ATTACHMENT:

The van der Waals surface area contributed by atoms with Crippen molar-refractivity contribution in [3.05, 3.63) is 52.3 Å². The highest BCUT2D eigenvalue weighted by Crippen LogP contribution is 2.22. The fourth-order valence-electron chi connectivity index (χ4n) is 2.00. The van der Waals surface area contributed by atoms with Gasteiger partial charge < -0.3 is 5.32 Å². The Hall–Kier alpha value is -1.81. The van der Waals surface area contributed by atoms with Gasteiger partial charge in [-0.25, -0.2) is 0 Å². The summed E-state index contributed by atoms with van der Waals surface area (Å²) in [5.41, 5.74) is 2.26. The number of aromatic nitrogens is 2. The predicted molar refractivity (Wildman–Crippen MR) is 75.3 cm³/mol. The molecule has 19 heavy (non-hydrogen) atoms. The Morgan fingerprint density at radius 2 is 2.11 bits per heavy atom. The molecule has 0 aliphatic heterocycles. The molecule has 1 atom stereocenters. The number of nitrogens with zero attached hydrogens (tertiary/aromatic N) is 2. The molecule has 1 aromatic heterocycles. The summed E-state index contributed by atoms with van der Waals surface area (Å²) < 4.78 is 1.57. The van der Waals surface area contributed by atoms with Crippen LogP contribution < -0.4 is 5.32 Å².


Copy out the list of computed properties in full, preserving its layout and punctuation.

The van der Waals surface area contributed by atoms with Crippen molar-refractivity contribution in [3.05, 3.63) is 52.3 Å². The highest BCUT2D eigenvalue weighted by Crippen LogP contribution is 2.22. The fourth-order valence-electron chi connectivity index (χ4n) is 2.00. The van der Waals surface area contributed by atoms with Gasteiger partial charge < -0.3 is 5.32 Å². The Hall–Kier alpha value is -1.81. The van der Waals surface area contributed by atoms with Gasteiger partial charge in [-0.25, -0.2) is 0 Å². The summed E-state index contributed by atoms with van der Waals surface area (Å²) in [5.41, 5.74) is 2.26. The number of aromatic nitrogens is 2. The predicted molar refractivity (Wildman–Crippen MR) is 75.3 cm³/mol. The molecule has 19 heavy (non-hydrogen) atoms. The Morgan fingerprint density at radius 2 is 2.11 bits per heavy atom. The molecule has 0 aliphatic heterocycles. The molecule has 1 atom stereocenters. The number of nitrogens with zero attached hydrogens (tertiary/aromatic N) is 2. The molecule has 1 aromatic heterocycles. The summed E-state index contributed by atoms with van der Waals surface area (Å²) < 4.78 is 1.57. The van der Waals surface area contributed by atoms with Crippen LogP contribution < -0.4 is 5.32 Å².